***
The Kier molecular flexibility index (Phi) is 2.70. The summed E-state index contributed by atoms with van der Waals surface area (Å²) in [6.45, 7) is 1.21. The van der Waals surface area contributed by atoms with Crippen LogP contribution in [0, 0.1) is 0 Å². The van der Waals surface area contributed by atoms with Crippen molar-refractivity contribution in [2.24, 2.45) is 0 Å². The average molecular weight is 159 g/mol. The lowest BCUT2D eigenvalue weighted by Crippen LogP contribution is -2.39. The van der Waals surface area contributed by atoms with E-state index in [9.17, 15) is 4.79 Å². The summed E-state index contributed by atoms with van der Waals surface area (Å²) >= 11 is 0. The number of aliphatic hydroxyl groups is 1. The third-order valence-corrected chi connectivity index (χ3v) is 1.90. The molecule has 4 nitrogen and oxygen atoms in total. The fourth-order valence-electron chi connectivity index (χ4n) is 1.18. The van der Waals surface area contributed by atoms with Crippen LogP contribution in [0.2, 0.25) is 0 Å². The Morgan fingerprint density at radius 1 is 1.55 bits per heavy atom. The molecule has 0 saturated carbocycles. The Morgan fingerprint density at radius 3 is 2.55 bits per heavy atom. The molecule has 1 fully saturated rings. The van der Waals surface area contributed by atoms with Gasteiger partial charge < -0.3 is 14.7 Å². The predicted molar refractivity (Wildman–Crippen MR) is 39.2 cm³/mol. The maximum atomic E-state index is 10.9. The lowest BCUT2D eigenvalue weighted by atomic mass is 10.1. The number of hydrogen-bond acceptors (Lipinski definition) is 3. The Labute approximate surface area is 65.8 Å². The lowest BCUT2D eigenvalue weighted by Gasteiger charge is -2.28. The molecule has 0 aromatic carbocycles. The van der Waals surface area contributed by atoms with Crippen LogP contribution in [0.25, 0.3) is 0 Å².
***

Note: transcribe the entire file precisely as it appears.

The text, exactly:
The Kier molecular flexibility index (Phi) is 2.70. The summed E-state index contributed by atoms with van der Waals surface area (Å²) in [6.45, 7) is 1.21. The van der Waals surface area contributed by atoms with Crippen LogP contribution in [0, 0.1) is 0 Å². The van der Waals surface area contributed by atoms with Crippen molar-refractivity contribution in [2.24, 2.45) is 0 Å². The average molecular weight is 159 g/mol. The lowest BCUT2D eigenvalue weighted by Crippen LogP contribution is -2.39. The van der Waals surface area contributed by atoms with E-state index in [9.17, 15) is 4.79 Å². The summed E-state index contributed by atoms with van der Waals surface area (Å²) >= 11 is 0. The number of aliphatic hydroxyl groups is 1. The third-order valence-corrected chi connectivity index (χ3v) is 1.90. The molecule has 4 nitrogen and oxygen atoms in total. The fourth-order valence-electron chi connectivity index (χ4n) is 1.18. The van der Waals surface area contributed by atoms with Crippen LogP contribution in [0.2, 0.25) is 0 Å². The Morgan fingerprint density at radius 1 is 1.55 bits per heavy atom. The molecule has 0 saturated carbocycles. The Morgan fingerprint density at radius 3 is 2.55 bits per heavy atom. The molecule has 1 fully saturated rings. The van der Waals surface area contributed by atoms with Gasteiger partial charge < -0.3 is 14.7 Å². The predicted molar refractivity (Wildman–Crippen MR) is 39.2 cm³/mol. The maximum atomic E-state index is 10.9. The lowest BCUT2D eigenvalue weighted by atomic mass is 10.1. The number of hydrogen-bond acceptors (Lipinski definition) is 3. The Labute approximate surface area is 65.8 Å². The lowest BCUT2D eigenvalue weighted by Gasteiger charge is -2.28. The molecule has 0 aromatic carbocycles. The van der Waals surface area contributed by atoms with Crippen LogP contribution in [0.25, 0.3) is 0 Å².